Minister Farrakhan cites white supremacist as source for New Orleans conspiracy theory
Posted: October 3, 2005
In a September 23, 2005 speech in Memphis, Tennessee, Min. Louis Farrakhan repeated his allegation that levees were purposely destroyed in black sections of New Orleans in an alleged effort to rid the city of African Americans.
In support of the conspiracy theory, Farrakhan quoted white supremacist Hal Turner directly and at length. Turner is a hard-core anti-Semite and former member of the neo-Nazi National Alliance, who has repeatedly called for violence against Jews and other minority groups, and occasionally against U.S. judges as well. Farrakhan read several paragraphs from a September 9, 2005, essay posted on Turner's Web site, alleging that divers from the U.S. Army Corps of Engineers found chemical traces of "military grade" high explosives at the New Orleans levees.
Min. Farrakhan first made his claim that the levee was bombed in an effort to save white neighborhoods by sacrificing blacks at a press conference on September 13th in Charlotte, North Carolina: "I heard from a very reliable source who saw a 25 foot deep crater under the levee breach," Farrakhan said. "It may have been blown up to destroy the black part of town and keep the white part dry."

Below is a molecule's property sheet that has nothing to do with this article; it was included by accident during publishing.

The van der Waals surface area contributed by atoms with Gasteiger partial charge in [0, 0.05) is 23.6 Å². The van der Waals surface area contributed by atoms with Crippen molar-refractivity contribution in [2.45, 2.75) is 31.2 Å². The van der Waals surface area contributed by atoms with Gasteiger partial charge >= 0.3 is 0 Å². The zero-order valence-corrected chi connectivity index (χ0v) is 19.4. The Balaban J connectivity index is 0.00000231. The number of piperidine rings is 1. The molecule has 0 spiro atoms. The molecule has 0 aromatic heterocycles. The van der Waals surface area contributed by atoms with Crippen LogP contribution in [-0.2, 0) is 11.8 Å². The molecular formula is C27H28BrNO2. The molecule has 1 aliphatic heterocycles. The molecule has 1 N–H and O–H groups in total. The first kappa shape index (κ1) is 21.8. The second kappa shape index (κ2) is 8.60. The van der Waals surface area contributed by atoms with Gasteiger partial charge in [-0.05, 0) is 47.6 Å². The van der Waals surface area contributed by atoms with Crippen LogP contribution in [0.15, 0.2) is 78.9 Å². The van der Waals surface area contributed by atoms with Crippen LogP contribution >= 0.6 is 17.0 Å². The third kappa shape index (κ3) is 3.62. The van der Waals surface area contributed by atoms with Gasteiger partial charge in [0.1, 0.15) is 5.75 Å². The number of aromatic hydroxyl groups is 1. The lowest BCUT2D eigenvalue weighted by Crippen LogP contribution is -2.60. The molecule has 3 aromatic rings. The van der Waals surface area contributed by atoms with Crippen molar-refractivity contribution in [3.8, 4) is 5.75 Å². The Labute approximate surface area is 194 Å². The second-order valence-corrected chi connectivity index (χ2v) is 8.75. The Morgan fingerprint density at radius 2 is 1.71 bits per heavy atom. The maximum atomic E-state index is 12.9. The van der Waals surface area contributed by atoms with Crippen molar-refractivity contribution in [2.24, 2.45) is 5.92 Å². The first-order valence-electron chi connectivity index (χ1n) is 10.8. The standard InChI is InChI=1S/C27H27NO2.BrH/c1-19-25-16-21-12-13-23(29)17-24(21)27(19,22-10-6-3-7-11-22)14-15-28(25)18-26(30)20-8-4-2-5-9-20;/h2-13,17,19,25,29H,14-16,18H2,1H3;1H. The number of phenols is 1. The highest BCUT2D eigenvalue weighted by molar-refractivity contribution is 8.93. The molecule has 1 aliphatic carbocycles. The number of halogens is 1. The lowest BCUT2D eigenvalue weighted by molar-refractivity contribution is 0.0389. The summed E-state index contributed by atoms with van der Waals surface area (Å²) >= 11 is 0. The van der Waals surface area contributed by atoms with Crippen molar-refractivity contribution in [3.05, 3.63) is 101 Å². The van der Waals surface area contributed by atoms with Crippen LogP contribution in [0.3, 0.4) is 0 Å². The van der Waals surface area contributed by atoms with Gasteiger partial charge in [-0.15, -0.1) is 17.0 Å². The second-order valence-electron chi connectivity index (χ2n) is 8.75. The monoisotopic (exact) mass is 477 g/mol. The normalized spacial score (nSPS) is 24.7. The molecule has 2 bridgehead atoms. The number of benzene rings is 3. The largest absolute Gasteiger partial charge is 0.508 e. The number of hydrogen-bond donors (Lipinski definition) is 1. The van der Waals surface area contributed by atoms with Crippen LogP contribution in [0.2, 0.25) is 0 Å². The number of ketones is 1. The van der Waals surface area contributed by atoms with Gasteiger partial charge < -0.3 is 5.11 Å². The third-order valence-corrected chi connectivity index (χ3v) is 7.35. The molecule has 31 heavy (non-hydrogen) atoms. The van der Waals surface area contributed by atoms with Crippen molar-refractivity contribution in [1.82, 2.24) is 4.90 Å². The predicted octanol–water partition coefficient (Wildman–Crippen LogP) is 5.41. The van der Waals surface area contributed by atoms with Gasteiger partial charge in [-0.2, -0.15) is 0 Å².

Farrakhan's citation of Hal Turner as a credible source of information is a striking and graphic reminder of how far outside the mainstream Farrakhan really is. His reliance on bigots and racists is nothing new, however—one of his main national organizers for the Millions More Movement is Malik Zulu Shabazz, who leads the New Black Panther Party and who has a long record of extremely bigoted and anti-Semitic comments.
Min. Farrakhan's speech was intended to help promote the upcoming 10th Anniversary Million Man March during his national tour; the speech appears in full on the Millions More Movement Web site. It is no surprise, given his history of anti-Semitism and homophobia, that in the same speech, Min. Farrakhan again targeted the Jewish and homosexual communities. He told his audience that the U.S. Congress is "trying to pass a law" that would outlaw "criticiz[ing] the Jewish community," as well as gays and lesbians. He explained, "So if you take your bible and preach what God said, if they don't like that they come and arrest you."
Although unity is the theme of the March, racial and social divisiveness is Min. Farrakhan's message.